Knowing what not to do
How do you get passionate innovators to say “no” and stop their own project?
Steve – not his real name – is a patent attorney at a large law firm.
He is always looking for ways to attract new clients and increase his revenues. Interested in artificial intelligence patenting software, he wanted to find out if this software could help him grow his practice.
Could artificial intelligence help him to bring in more clients and increase his revenues, if so, what would such an offering look like?
He engaged with our T4 0nline innovation training program to write a project proposal and business plan for this new offering.
During the first weekly 30-minutes feedback session with his trainer Dr Floor Blindenbach, they discussed what Steve wanted to get out of the program. How much growth would he like to see, to make this endeavor worthwhile? And how much time could he spend on this project each week?
The other half of this first meeting was spent discussing his current customer base – founders of startups and IP portfolio managers and research directors of large corporations - and why these clients were drawn to his practice.
They also talked about the alternative options his clients have, when it comes to patenting services. It seemed that his startup clients have access to a lot of do-it-yourself solutions, whereas these options are not that interesting for his corporate clients.
After this first meeting, vendor information was obtained, as Steve had to figure out if and how such software would enable him to reach his goals of bringing in more clients and increasing his revenues.
During the second weekly meeting, Floor helped Steve sketch out his current workflow. It soon became clear that there was a mismatch between what the software solutions were offering and where Steve added value for his clients. Undoubtedly this type of software can do prior art searches much better and faster than Steve ever can. However, that was not what his clients hired him for. Nearly always, his clients had already done the prior art searches for their inventions themselves. So, the improvements and time savings promised by the vendors were applicable to a small and insignificant portion of his services and unlikely to draw in new customers or increase revenues in his case.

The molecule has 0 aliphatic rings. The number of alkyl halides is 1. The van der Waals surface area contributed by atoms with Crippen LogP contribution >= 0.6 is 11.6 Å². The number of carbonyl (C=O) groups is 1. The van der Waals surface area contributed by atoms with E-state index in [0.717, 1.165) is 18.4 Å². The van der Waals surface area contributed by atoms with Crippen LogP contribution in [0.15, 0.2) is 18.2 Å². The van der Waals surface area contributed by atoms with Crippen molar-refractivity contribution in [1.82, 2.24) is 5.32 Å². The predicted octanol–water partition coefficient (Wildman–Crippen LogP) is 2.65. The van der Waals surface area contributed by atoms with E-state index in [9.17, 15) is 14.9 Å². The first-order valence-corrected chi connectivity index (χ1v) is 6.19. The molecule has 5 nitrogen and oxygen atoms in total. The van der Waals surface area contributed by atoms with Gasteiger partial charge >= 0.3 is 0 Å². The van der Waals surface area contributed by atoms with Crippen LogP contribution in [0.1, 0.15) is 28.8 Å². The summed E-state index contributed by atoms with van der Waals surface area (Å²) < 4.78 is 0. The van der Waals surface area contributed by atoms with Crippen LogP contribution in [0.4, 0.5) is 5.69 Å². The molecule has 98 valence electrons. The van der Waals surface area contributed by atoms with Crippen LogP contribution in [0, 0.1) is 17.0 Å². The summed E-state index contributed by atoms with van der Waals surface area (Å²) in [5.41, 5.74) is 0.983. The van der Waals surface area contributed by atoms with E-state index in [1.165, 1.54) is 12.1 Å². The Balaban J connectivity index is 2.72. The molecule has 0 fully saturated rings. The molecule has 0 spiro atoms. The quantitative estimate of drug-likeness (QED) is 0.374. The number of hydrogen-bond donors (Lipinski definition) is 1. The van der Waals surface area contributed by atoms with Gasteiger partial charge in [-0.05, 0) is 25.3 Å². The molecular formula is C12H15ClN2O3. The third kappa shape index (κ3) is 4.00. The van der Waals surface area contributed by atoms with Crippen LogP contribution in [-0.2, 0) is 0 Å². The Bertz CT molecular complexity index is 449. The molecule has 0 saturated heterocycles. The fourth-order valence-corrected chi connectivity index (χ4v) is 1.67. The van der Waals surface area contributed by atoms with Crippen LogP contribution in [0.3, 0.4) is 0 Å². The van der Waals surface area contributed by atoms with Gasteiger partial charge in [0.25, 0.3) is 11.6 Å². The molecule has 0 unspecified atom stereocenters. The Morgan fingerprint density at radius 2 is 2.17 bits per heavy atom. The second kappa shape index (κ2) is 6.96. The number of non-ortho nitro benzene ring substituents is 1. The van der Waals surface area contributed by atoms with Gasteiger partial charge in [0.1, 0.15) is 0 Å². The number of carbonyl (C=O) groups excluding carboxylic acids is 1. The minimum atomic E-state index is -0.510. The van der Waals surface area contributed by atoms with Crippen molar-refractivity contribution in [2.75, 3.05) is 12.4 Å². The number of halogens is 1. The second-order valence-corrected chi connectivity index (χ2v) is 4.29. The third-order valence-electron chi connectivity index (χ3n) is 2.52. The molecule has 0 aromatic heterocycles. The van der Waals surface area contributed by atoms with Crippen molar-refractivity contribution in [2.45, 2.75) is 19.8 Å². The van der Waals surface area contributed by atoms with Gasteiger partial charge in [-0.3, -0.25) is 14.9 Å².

During the third weekly session, after having had the time to think through these findings, Steve decided that it was not beneficial to pursue the opportunity further. The currently available software solutions would not enable him to make a significantly more valuable offering or provide enough benefits to his clients and his practice to be of value, at least not for now.
Steve benefited significantly from participating in the T4 online innovation training program. By following a clearly defined process, he was quickly able to reach a go/no-go decision, saving him time and money. Steve said, “It was a good exercise. Floor asked good probing questions that got me thinking. It refined my outlook on my practice and I profited from evaluating the opportunity.”
“What more, it is very useful to know where the field is headed. I now know what to look for and have a more nuanced position when it comes to these software solutions.”
Steve concluded, “I certainly would recommend participating in the T4 online innovation training program, especially when the right opportunity comes along.”
The right decision?
When stopping a project, the question always remains “but, what if …”. In Dr. Floor Blindenbach her experience, it is better to stop and restart a project that has been terminated prematurely, than to keep a project lingering till the right opportunity arises. She recommended Steve to write up the lessons learned and keep his eyes open for new opportunities. Opportunities that have the potential to significantly boost the growth of his practice.